Los Angeles Times
This is one of the saddest stories I've ever heard. You know how older people, when they begin to experience a bit of dementia, become disconnected to the present and can relive the past? What if, instead of pleasant memories of family and friends, the past they relive took place in a Nazi concentration camp?
There are 700,000 living victims of the camps still alive, 120,000 of whom live in the United States. As they are aging, they are exhibiting special needs in terms of dealing with their pasts. Many elderly people are, of course, cared for in institutions or hospitals. The problem is that so many of the aspects of institutional life -- standing in line, lack of privacy, showers, etc. - are triggers that bring back traumatic memories. The patients experience these events as if they are happening right now, which can create paranoia, anxiety and even drive them to psychotic breaks.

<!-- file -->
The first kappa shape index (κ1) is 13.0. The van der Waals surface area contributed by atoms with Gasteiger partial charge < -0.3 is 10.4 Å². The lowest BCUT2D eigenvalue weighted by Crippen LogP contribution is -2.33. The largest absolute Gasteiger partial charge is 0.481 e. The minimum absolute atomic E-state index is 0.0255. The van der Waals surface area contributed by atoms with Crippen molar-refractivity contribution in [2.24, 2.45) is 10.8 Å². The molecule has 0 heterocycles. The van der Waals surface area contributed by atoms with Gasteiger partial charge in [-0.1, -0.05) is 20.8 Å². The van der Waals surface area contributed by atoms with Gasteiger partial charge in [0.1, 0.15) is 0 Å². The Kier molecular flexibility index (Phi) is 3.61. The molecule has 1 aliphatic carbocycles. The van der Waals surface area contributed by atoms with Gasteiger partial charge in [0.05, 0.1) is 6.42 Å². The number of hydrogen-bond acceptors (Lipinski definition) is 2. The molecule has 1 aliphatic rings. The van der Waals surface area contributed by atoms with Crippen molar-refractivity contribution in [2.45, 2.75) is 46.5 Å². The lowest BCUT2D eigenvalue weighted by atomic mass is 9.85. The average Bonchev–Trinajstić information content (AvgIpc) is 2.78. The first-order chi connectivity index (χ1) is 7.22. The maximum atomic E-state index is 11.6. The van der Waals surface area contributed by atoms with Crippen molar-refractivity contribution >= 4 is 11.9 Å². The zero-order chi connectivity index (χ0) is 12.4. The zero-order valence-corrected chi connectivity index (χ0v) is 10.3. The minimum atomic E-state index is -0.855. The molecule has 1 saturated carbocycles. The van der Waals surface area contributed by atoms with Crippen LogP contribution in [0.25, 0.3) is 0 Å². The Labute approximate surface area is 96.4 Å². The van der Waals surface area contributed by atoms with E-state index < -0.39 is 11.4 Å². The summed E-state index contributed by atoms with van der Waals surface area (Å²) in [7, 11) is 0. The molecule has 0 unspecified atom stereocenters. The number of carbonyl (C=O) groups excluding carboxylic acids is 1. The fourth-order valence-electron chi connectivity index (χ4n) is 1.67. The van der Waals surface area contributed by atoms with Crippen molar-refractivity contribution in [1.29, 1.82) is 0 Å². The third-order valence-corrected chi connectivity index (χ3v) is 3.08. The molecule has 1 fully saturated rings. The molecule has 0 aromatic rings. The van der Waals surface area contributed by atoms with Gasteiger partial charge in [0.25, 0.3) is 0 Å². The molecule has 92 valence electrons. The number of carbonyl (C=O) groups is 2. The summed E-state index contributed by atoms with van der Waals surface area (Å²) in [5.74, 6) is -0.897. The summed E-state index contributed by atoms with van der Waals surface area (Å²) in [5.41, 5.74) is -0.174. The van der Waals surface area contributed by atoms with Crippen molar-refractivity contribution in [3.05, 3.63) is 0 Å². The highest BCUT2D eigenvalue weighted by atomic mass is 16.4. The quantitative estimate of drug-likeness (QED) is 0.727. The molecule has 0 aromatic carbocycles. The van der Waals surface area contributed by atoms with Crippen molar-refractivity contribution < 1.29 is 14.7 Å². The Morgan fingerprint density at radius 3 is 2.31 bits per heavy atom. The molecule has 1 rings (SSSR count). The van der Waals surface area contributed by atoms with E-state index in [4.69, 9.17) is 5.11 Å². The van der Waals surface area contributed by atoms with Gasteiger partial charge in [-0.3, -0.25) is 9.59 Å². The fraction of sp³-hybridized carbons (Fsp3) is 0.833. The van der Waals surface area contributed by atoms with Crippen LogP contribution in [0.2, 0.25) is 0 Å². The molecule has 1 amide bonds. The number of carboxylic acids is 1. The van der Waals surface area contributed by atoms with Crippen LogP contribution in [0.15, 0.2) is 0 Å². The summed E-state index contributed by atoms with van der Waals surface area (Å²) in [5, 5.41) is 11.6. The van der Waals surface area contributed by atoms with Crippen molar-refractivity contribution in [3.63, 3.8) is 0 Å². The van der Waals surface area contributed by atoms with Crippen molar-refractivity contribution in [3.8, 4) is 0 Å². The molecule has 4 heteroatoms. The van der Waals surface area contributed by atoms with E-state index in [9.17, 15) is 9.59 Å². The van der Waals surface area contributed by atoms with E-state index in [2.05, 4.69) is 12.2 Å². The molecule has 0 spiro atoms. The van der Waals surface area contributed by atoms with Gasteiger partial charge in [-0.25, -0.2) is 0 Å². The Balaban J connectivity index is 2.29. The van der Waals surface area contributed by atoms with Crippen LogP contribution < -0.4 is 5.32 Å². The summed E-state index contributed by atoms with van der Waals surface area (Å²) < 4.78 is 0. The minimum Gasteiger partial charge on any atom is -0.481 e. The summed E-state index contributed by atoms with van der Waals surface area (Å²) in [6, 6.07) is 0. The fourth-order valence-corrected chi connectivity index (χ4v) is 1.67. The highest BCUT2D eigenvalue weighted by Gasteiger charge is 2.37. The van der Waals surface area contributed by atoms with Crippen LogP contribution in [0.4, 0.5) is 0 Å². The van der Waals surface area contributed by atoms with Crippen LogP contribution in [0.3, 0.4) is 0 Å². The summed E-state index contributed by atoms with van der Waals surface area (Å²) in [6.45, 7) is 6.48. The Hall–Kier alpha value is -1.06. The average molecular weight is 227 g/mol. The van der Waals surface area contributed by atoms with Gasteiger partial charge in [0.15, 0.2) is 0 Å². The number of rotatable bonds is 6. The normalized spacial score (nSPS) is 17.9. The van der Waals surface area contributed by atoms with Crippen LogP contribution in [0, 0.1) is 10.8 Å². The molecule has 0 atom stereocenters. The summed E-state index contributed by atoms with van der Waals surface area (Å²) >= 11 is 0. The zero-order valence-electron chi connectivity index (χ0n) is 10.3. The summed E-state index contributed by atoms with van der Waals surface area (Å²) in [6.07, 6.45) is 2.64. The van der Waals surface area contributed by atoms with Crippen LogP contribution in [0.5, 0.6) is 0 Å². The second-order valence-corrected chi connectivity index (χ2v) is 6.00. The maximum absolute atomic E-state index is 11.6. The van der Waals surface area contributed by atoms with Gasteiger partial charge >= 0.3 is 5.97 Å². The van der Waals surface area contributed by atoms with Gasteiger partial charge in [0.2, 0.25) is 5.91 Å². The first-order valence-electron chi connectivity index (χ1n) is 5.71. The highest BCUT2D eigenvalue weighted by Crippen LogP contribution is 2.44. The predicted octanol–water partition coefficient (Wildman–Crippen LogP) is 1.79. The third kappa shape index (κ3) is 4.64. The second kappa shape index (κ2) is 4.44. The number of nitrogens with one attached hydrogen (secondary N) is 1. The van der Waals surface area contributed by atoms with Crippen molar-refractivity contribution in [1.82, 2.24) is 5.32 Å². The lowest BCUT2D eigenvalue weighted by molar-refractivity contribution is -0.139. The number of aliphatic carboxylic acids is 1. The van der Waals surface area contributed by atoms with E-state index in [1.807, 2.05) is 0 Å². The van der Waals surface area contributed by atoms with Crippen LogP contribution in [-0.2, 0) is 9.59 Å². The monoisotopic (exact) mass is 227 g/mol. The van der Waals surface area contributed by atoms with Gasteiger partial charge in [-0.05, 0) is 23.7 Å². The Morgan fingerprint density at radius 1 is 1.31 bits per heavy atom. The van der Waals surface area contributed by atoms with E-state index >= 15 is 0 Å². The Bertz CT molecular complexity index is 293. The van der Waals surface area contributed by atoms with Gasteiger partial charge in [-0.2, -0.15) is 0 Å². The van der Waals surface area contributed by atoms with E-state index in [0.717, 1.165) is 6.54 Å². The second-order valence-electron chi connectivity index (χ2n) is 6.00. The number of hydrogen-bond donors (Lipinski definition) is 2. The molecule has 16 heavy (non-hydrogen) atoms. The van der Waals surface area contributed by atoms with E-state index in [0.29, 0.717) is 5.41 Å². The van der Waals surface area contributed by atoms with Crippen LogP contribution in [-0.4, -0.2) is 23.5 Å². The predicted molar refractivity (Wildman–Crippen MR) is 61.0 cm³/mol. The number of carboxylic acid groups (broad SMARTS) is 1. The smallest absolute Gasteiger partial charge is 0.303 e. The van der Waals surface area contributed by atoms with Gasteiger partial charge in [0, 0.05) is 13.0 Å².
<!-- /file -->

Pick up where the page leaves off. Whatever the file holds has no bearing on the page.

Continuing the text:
The best situation for these poor people is private rooms or home care, where they have privacy and a bit of control over their environment, but Germany has so far only ponied up 50 Million dollars to help provide these services. As far as I'm concerned, these people have survived a living hell, and we owe it to them to give them anything they need to age peacefully and without fear. That's not possible in some cases, but the idea that money might be an issue that contributes to the problem is obscene. Some things go beyond the value of money, and this is certainly one of them.